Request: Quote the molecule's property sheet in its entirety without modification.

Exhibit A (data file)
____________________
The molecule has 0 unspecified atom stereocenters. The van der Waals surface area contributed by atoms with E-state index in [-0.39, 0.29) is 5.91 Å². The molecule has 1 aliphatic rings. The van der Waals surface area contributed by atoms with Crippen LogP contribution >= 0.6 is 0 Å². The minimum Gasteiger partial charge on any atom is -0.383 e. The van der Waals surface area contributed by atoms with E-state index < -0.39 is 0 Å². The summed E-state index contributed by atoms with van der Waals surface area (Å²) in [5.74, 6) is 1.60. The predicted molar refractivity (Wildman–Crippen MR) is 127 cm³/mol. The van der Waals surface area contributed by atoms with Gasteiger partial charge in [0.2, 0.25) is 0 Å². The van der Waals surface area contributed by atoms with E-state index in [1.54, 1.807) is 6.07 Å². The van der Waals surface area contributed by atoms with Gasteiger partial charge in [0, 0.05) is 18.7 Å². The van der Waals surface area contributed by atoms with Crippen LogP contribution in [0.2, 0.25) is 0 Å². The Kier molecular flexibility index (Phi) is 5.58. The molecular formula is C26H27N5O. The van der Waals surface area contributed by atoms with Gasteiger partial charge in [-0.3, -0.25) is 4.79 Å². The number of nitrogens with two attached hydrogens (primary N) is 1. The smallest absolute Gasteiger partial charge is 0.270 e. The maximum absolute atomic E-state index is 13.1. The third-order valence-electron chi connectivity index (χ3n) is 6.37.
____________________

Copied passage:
The molecule has 0 unspecified atom stereocenters. The van der Waals surface area contributed by atoms with E-state index in [-0.39, 0.29) is 5.91 Å². The molecule has 1 aliphatic rings. The van der Waals surface area contributed by atoms with Crippen LogP contribution >= 0.6 is 0 Å². The minimum Gasteiger partial charge on any atom is -0.383 e. The van der Waals surface area contributed by atoms with E-state index < -0.39 is 0 Å². The summed E-state index contributed by atoms with van der Waals surface area (Å²) in [5.74, 6) is 1.60. The predicted molar refractivity (Wildman–Crippen MR) is 127 cm³/mol. The van der Waals surface area contributed by atoms with Gasteiger partial charge in [0.2, 0.25) is 0 Å². The van der Waals surface area contributed by atoms with E-state index in [1.54, 1.807) is 6.07 Å². The van der Waals surface area contributed by atoms with Gasteiger partial charge in [0, 0.05) is 18.7 Å². The van der Waals surface area contributed by atoms with Crippen LogP contribution in [0.2, 0.25) is 0 Å². The Kier molecular flexibility index (Phi) is 5.58. The molecular formula is C26H27N5O. The van der Waals surface area contributed by atoms with Gasteiger partial charge in [-0.3, -0.25) is 4.79 Å². The number of nitrogens with two attached hydrogens (primary N) is 1. The smallest absolute Gasteiger partial charge is 0.270 e. The maximum absolute atomic E-state index is 13.1. The third-order valence-electron chi connectivity index (χ3n) is 6.37.